A battle of the titans is brewing on Minnesota's Iron Range, between two of the biggest players in the mining industry.
One one side is Essar Steel, which is in the process of building a new $1.9 billion taconite production plant near Nashwauk that's expected to be up and running late next year.
On the other side is Cliffs Natural Resources, which owns or operates three existing plants on the Range: Hibbing Taconite, United Taconite, and Northshore Mining.
The CEO of Cliffs Natural Resources has drawn the battle lines.
Lourenco Goncalves said the other day that he will close one of his company's three Iron Range plants if and when Essar's taconite plant goes into production.
“If they go online, I will shut down a plant up there the same day,” Goncalves said in an interview with the Mesabi Daily News Thursday. “We have fully planned for the worst case scenario.”
Goncalves is a long-time critic of the Essar project, and said earlier this year its coming online will result in an oversupply of taconite that will depress prices even more, according to the Duluth News Tribune.
New technology, new efficiency
Essar's new plant is the first one to be built on the Iron Range in some 40 years, and it's designed to be much more efficient than the old ones, notes northern Minnesota blogger Aaron Brown.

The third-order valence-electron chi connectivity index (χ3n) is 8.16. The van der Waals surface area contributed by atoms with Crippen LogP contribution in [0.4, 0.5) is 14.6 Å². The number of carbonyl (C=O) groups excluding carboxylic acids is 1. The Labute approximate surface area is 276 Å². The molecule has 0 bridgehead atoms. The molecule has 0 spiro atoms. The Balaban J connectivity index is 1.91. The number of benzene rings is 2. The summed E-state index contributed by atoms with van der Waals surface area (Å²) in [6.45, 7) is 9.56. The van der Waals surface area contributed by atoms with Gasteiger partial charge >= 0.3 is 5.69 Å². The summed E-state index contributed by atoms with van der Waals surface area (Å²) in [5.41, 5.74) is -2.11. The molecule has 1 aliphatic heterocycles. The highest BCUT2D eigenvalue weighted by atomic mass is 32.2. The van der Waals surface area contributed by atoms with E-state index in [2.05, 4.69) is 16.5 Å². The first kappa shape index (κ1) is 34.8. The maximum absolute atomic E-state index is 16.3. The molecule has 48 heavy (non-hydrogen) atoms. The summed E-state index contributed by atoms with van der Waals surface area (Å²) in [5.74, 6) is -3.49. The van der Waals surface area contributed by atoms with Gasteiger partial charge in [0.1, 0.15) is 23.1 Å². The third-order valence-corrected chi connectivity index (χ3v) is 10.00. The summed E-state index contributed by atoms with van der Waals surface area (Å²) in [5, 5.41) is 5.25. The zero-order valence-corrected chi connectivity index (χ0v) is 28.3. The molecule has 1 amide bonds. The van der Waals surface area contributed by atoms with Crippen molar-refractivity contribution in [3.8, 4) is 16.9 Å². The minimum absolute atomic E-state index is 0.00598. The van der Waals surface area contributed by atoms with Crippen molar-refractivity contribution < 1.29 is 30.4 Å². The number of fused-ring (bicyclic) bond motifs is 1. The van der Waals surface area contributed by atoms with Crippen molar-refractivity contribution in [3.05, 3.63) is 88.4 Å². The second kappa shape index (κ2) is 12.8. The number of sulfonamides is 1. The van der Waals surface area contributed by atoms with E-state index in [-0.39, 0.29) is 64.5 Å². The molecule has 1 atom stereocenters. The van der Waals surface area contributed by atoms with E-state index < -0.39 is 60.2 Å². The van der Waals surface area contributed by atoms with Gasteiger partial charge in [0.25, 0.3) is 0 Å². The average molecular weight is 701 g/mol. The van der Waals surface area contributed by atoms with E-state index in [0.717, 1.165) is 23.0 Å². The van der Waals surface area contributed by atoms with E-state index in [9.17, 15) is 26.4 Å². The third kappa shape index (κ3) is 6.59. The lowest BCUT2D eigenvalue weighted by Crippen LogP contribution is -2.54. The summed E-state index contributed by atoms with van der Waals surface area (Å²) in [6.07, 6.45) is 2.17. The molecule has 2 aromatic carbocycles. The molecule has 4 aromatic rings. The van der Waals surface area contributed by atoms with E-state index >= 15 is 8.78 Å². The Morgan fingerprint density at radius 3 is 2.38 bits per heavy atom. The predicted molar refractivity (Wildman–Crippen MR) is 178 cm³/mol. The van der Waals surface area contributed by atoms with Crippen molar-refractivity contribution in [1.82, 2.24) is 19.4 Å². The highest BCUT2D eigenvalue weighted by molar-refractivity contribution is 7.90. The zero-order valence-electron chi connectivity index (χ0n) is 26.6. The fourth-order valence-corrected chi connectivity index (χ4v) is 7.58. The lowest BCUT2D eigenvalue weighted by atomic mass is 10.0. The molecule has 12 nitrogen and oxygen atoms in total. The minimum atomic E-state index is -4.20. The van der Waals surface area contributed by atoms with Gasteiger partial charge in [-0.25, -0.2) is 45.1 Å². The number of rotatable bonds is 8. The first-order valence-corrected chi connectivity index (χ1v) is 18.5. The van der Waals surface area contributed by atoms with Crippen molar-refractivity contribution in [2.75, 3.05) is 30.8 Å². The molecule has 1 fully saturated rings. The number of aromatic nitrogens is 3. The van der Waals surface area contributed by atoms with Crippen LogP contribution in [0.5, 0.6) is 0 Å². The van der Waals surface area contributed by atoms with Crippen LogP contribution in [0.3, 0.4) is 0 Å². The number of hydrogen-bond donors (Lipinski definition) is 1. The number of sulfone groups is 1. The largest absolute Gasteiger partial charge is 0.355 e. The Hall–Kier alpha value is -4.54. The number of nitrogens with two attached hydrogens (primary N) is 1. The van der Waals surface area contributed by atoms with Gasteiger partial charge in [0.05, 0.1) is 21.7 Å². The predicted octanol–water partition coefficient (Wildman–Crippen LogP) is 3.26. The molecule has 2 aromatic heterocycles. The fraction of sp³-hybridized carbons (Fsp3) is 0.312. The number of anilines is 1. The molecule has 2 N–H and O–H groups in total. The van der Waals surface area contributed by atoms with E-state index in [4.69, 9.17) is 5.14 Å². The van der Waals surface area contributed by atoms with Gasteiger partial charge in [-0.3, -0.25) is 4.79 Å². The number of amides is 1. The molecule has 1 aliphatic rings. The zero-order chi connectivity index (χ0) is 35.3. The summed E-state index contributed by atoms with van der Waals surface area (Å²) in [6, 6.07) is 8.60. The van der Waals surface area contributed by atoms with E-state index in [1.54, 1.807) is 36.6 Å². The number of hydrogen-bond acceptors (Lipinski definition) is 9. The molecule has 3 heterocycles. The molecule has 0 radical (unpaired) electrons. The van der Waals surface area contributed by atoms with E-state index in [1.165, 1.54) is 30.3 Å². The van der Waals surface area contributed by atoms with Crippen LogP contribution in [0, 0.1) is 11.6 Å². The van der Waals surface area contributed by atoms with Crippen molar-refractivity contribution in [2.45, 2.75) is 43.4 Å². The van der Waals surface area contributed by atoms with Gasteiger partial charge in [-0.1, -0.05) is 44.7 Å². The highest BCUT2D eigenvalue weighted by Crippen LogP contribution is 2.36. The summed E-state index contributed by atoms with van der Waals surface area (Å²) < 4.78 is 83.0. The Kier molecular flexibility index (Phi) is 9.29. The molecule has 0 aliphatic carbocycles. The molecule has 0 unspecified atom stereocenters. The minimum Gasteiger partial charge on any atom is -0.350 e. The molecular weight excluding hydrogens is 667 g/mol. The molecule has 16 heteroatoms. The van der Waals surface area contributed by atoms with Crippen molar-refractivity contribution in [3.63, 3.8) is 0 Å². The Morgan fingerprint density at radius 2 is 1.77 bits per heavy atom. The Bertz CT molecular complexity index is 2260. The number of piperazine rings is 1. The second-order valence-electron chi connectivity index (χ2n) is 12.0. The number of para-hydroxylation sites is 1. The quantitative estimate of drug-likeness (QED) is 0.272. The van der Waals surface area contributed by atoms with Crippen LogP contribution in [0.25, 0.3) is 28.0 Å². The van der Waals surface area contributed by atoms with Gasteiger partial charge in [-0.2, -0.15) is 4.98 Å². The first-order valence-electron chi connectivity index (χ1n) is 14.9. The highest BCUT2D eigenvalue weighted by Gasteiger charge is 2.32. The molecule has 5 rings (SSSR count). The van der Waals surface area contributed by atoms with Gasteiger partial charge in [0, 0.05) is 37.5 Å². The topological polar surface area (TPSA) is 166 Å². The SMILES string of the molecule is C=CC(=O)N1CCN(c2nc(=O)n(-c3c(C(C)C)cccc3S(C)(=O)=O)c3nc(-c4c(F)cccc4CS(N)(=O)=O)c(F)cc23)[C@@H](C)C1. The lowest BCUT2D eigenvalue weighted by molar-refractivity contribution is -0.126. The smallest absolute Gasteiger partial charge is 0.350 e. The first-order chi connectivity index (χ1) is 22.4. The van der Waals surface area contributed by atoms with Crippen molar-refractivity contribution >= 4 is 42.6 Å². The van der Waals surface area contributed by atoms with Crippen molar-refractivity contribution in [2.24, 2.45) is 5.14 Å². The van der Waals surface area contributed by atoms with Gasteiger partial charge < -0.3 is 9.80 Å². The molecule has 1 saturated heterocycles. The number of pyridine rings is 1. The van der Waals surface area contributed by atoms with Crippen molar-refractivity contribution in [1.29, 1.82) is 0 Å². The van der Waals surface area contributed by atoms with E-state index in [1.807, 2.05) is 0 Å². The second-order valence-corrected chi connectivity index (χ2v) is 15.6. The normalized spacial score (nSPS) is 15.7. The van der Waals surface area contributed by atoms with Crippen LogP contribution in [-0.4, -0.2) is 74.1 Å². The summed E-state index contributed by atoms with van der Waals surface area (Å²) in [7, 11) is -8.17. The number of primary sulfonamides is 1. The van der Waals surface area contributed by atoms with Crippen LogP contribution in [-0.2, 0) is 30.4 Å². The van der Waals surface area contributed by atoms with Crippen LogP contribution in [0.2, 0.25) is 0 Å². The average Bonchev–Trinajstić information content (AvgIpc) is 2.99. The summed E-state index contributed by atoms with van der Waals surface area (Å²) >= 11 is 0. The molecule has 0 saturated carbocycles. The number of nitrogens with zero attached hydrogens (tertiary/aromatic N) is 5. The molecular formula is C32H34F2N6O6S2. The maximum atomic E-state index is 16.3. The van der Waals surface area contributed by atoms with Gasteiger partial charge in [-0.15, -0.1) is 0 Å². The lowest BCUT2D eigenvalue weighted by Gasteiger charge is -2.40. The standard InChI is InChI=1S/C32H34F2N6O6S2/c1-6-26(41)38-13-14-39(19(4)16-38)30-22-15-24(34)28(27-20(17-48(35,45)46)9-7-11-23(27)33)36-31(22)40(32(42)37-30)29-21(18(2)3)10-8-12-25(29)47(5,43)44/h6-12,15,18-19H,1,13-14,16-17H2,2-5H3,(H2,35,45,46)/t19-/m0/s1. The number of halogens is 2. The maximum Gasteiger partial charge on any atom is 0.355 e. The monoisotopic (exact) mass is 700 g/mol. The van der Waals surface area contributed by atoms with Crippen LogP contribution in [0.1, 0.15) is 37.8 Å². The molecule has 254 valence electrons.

Essar’s new mine is expected to produce about 7 million tons of taconite per year. But it will only need half as many workers as Hibbing Taconite, which has about the same output, Brown writes. The Hibbing plant is owned by Cliffs.
Essar's plant will also be able to eventually produce "value-added" iron ore pellets that international steel companies are increasingly using, the company says. Cliffs' plants don't yet have that capability.
In response to Goncalves' threat, Essar Minnesota CEO Madhu Vuppuluri said such talk shouldn't be taken lightly.
“Business leaders can’t speak in such a casual manner of what could have such an impact on their employees,” Vuppuluri said, according to the Mesabi Daily News.
The newspaper notes there's tension between the two companies over other matters as well.
Future of the Iron Range
The mining industry is facing challenges as demand for U.S.-produced iron ore dwindles in the face of competition from foreign suppliers.
For example, Cliffs idled one of its Minnesota operations, United Taconite, in late July and laid off most of the plant's 420 workers. The company said at the time it wasn't sure how long the plant would be shut down.
And two other production plants shut down in May for two full years, putting 200 people out of work.
So what does this feud mean for the economic health of the Iron Range?
"If Cliffs is prepared to close an Iron Range mine over the start-up of Essar, we should assume that mine will close regardless," writes Aaron Brown. "The issue here is that there is an ongoing contraction in the global iron ore market. These companies are jostling for position in order to survive."